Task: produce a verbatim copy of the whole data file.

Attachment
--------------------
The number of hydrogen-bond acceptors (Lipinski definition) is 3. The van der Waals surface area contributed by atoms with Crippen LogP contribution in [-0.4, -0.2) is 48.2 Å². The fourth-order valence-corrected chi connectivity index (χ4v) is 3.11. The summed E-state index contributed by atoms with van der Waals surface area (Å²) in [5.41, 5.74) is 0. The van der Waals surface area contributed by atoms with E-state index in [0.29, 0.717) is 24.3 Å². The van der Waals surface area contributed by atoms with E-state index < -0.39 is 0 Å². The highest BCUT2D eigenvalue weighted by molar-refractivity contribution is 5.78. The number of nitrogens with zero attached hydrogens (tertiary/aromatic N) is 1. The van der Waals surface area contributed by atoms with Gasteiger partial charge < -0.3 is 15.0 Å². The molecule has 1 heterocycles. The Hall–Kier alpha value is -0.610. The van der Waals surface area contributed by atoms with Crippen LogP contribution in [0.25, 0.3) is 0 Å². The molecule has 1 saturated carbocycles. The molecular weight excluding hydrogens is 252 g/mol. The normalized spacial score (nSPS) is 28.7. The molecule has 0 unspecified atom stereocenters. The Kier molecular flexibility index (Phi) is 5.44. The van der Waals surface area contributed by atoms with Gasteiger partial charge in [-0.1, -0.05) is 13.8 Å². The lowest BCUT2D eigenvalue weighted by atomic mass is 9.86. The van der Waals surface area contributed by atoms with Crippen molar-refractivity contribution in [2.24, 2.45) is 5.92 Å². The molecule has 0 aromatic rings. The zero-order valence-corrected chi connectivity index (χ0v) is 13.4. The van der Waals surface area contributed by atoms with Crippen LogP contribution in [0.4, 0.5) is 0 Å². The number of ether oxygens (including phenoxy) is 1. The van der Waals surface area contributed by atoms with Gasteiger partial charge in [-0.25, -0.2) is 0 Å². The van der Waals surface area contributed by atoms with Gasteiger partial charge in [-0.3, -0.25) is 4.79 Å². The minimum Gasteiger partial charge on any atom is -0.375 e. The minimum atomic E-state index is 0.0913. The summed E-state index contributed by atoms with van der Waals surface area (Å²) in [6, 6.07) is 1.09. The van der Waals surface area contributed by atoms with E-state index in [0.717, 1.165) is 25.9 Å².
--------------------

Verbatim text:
The number of hydrogen-bond acceptors (Lipinski definition) is 3. The van der Waals surface area contributed by atoms with Crippen LogP contribution in [-0.4, -0.2) is 48.2 Å². The fourth-order valence-corrected chi connectivity index (χ4v) is 3.11. The summed E-state index contributed by atoms with van der Waals surface area (Å²) in [5.41, 5.74) is 0. The van der Waals surface area contributed by atoms with E-state index in [0.29, 0.717) is 24.3 Å². The van der Waals surface area contributed by atoms with E-state index < -0.39 is 0 Å². The highest BCUT2D eigenvalue weighted by molar-refractivity contribution is 5.78. The number of nitrogens with zero attached hydrogens (tertiary/aromatic N) is 1. The van der Waals surface area contributed by atoms with Gasteiger partial charge < -0.3 is 15.0 Å². The molecule has 1 heterocycles. The Hall–Kier alpha value is -0.610. The van der Waals surface area contributed by atoms with Crippen LogP contribution in [0.25, 0.3) is 0 Å². The molecule has 1 saturated carbocycles. The molecular weight excluding hydrogens is 252 g/mol. The normalized spacial score (nSPS) is 28.7. The molecule has 0 unspecified atom stereocenters. The Kier molecular flexibility index (Phi) is 5.44. The van der Waals surface area contributed by atoms with Gasteiger partial charge in [-0.1, -0.05) is 13.8 Å². The lowest BCUT2D eigenvalue weighted by atomic mass is 9.86. The van der Waals surface area contributed by atoms with Crippen molar-refractivity contribution in [2.24, 2.45) is 5.92 Å². The molecule has 0 aromatic rings. The zero-order valence-corrected chi connectivity index (χ0v) is 13.4. The van der Waals surface area contributed by atoms with Crippen LogP contribution in [0.4, 0.5) is 0 Å². The number of ether oxygens (including phenoxy) is 1. The van der Waals surface area contributed by atoms with Gasteiger partial charge in [-0.25, -0.2) is 0 Å². The van der Waals surface area contributed by atoms with Gasteiger partial charge in [-0.3, -0.25) is 4.79 Å². The minimum Gasteiger partial charge on any atom is -0.375 e. The minimum atomic E-state index is 0.0913. The summed E-state index contributed by atoms with van der Waals surface area (Å²) in [6, 6.07) is 1.09. The van der Waals surface area contributed by atoms with E-state index in [0.717, 1.165) is 25.9 Å².